The President

As the Head of State of the Republic, a mixture of the American President and the British Crown, the President of the Republic has various discretionary powers vested in him by the Constitution.

Above all else, he is charged as the “guarantor of the sovereignty, law, and tranquility” of the Republic, and in such capacity takes care that the Constitution “be enforced and preserved in due respect” and that “the common justice be ensured and general welfare be promoted”.

Election

The President is elected at large every two years by the entire nation using the two-round runoff method.

He must be 35 years old (or at least 20 years old before 2027), have been a citizen for 9 years and resident for 7 years (these requirements are waived through 2031), and “be in good standing and enjoy full liberties” at the time of election.

When elected, a candidate for the presidency must not have already “served or acted in the same office longer than three during the preceding six years”. Under normal circumstances, this would limit a President to two full terms out of any four.

Appointments

The President is empowered to appoint the judges on any Court, the admirals and generals of the military, and the ambassadors and other consuls and envoys of the Republic. However, this is not absolute: in order to make the appointments, he must nominate a person to the Chamber of Delegates, the lower house of the legislature, for their advice and consent. There the nominee is scrutinized and, ultimately, is confirmed or rejected by the Delegates.

Diplomacy and Military

As the commander-in-chief of the military and the chief diplomat of the nation, the President forms foreign policy (in coordination with the Council of State) and is the chairman of any national security councils and diplomatic bodies. He makes treaties with other nations and international organizations, subject to advice and ratification by two thirds of the Hall of Magisters.

The legislature must be notified whenever the military intervenes abroad, and any such intervention must end after 30 days if the legislature disapproves it. States of siege, rebellion, or other great crises are declared and resolved by the President in coordination with the military and other organs of government.

Domestic Affairs

The President is ex officio the chairman of the Council of State, a body not unlike the French Council of Ministers or the British Privy Council. Comprised by the highest-ranking heads of diplomatic, martial and executive affairs, the Council is the nation’s advisory and deliberative organ meant to ensure and foster the welfare of the Republic. The Council of State coordinates the execution of treaties and domestic and foreign policies, and delivers regular reports to the National Assembly on the “state of the State, and of the Government”, which the President presents.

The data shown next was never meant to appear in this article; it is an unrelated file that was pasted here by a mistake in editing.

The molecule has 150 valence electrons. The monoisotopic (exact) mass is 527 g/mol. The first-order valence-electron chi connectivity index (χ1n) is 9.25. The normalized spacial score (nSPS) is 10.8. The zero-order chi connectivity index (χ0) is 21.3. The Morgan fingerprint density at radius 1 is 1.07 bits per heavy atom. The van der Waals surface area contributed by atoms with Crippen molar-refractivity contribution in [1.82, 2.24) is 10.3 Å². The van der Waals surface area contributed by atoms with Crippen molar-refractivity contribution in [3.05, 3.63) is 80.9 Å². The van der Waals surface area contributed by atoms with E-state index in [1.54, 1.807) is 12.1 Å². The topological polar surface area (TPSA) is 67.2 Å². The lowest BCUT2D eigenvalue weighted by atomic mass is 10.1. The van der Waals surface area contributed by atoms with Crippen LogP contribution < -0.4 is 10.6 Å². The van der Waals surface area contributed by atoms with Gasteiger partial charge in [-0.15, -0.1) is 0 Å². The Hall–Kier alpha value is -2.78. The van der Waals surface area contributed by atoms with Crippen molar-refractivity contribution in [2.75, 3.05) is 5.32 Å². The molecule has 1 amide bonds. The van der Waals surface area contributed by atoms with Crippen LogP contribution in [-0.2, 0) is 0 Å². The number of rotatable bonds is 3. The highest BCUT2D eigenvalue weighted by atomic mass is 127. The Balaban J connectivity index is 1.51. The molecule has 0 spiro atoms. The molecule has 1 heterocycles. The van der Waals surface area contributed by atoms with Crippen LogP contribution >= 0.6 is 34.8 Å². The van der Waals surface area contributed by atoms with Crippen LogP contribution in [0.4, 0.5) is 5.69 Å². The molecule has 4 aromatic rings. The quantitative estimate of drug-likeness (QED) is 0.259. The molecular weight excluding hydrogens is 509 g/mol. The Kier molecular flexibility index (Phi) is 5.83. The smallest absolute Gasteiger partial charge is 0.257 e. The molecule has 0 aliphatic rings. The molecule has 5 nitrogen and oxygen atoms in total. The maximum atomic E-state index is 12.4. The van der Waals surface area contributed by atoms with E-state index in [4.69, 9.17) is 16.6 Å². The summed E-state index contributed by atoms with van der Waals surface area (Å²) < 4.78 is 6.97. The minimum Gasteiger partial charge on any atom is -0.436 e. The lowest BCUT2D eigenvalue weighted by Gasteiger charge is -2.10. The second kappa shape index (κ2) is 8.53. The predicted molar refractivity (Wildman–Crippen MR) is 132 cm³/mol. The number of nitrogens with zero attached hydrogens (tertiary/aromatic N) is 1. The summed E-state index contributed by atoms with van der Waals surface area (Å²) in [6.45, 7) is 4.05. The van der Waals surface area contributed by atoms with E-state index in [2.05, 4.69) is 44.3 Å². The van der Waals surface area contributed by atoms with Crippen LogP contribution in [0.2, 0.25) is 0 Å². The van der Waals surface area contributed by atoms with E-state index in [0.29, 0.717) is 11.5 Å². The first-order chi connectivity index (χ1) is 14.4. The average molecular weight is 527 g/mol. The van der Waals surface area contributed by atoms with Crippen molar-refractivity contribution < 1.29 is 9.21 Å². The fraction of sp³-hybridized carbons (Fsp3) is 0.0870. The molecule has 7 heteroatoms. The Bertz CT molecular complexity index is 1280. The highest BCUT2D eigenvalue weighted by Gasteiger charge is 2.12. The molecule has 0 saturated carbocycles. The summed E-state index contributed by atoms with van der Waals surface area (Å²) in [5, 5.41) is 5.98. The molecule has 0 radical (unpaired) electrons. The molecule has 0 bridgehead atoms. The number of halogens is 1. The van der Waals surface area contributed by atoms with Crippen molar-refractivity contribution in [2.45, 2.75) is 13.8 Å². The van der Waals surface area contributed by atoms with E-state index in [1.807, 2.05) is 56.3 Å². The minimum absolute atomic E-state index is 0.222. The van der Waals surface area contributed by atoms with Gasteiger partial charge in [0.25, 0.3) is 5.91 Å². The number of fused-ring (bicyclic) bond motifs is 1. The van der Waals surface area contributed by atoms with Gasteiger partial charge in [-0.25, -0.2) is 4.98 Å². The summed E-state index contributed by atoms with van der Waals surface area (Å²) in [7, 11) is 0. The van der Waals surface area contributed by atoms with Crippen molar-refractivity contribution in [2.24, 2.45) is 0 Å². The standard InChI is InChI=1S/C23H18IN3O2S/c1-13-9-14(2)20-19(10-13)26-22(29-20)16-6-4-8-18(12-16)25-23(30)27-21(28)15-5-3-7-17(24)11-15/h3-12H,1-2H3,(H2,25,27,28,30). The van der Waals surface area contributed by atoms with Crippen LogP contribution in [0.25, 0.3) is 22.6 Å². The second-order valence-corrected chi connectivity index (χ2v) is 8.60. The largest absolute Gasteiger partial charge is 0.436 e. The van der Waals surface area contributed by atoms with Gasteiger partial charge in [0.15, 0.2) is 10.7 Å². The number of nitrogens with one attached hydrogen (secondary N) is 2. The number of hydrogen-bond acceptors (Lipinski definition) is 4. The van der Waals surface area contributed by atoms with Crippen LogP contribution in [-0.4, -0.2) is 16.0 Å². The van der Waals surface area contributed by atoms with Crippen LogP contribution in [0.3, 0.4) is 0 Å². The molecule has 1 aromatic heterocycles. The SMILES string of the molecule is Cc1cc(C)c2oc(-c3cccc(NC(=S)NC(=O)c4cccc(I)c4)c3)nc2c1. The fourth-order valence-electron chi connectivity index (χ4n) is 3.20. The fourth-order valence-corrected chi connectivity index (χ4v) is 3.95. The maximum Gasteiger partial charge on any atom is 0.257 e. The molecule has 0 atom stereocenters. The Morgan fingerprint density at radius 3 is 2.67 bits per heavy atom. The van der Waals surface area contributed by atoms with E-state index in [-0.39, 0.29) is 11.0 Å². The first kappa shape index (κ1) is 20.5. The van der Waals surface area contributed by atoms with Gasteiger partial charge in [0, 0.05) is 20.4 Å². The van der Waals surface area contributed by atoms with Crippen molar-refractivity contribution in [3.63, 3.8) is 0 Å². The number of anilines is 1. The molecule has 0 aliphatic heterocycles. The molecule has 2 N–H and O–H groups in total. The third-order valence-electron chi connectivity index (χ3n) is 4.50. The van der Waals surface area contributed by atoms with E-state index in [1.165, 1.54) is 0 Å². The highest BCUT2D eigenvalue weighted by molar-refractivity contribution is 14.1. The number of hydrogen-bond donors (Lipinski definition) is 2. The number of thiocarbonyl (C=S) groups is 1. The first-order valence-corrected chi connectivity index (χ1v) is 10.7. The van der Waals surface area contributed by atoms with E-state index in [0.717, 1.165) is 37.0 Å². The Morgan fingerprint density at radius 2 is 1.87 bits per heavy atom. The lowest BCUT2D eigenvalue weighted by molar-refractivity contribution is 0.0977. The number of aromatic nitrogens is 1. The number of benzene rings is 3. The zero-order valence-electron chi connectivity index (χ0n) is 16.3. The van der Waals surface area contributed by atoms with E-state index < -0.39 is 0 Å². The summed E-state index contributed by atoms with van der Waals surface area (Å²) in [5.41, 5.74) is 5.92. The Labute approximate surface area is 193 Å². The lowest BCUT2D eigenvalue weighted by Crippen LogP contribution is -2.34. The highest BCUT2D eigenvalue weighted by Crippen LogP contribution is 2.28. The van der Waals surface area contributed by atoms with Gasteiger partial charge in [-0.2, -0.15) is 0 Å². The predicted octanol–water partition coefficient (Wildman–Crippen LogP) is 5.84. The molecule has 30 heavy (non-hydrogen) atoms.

When a law is passed by both houses of the legislature, and before it takes effect, it is presented to the President for his approval or disapproval. His vetoes may be subsequently overridden only by an affirmative two-thirds vote in both houses. The President may also convene the legislature for special sessions, or must do so if two thirds of the legislators petition him for it.

Pardons, commutations, and other clemency may be granted at the President’s discretion, though the consent of two thirds of the Hall of Magisters is required for any amnesties or clemency of treason.

All national awards, honors, and titles are also presented and adorned by the President.

Perhaps the most important function of the President is his appointment of the Chief Secretary, the Silofaisan equivalent of a prime minister and the head of the Executive Branch. Much like his French counterpart, the President appoints the Chief Secretary at his discretion and, on the latter’s recommendation, appoints and removes other members of the Cabinet, but lacks completely the power to remove him. The latter, in turn, may keep his office indefinitely, so long as he and his Cabinet collectively maintain the confidence of the Chamber of Delegates. In this regard, the President’s initial appointment of the Chief Secretary may have either deep, lasting impacts on the execution of the law and domestic policies, or none at all.